The 5 Ws of Accountability

Once a week I meet with Whitney Ryan for our accountability session and I better have my sh*t together for that call or else!  Há, in all seriousness, we get together to discuss last week’s goals, if we reached them (if we didn’t – why) and we then go over next week’s goals.  By having these calls, not only do you set serious goals, you also make sure you get them done.  Sure, there are times when things fall through the crack, but by having someone there, you make sure this does not become a continuous habit.  And it’s not just to have someone there to ‘reprimand‘ you when you screw up, but more so to have that support to figure out your challenges and ways to overcome them.  And when your strengths & weaknesses compliment each other you have a great fit!  Whitney, thank you for kicking my butt every Friday!

Having goals, a plan, and setting up time to focus on them is key.  Having an accountability partner or group is really the icing on the cake!  Some people hire a business or life coach, others find an accountability partner or group to hold each other accountable.  It can be done to reach a personal goal, fitness goal, business goal, a project, or just make sure you’re getting stuff done every day – the important stuff.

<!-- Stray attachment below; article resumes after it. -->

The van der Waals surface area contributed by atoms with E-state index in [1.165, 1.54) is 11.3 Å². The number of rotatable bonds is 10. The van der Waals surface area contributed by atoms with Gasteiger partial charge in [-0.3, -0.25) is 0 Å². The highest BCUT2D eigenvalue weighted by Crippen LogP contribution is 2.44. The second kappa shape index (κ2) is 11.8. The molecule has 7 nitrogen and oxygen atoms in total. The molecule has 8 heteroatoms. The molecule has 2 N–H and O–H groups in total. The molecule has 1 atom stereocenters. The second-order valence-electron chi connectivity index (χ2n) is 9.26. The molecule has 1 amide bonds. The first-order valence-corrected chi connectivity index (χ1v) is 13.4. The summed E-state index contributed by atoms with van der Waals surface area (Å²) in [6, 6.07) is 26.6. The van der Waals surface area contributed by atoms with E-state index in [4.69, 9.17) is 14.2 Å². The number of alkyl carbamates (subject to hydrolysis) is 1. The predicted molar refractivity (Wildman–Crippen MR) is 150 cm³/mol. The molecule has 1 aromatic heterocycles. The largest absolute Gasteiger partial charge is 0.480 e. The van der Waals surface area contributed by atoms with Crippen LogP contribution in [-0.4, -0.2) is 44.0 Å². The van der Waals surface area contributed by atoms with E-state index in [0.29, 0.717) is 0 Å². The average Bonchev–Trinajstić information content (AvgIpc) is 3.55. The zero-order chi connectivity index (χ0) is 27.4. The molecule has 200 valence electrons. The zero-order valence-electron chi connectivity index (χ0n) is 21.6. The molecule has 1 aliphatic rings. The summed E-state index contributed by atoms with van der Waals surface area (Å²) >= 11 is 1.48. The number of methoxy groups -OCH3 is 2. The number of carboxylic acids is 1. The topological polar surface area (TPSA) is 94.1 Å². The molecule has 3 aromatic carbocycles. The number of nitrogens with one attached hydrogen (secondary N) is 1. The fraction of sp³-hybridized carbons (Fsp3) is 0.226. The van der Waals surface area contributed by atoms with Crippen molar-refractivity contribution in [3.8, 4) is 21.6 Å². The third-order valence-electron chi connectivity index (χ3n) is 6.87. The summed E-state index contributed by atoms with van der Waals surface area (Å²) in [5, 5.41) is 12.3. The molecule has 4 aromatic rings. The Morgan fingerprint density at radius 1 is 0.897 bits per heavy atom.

Over the years I’ve been in several of these partnerships and I’ve hired coaches – some with amazing results, some were OK, and some just ended up being a fiasco.  The key to having the right partnership is to think and plan ahead of time.  To help you look into starting or joining one, I’ve broken it down into the 5 Ws: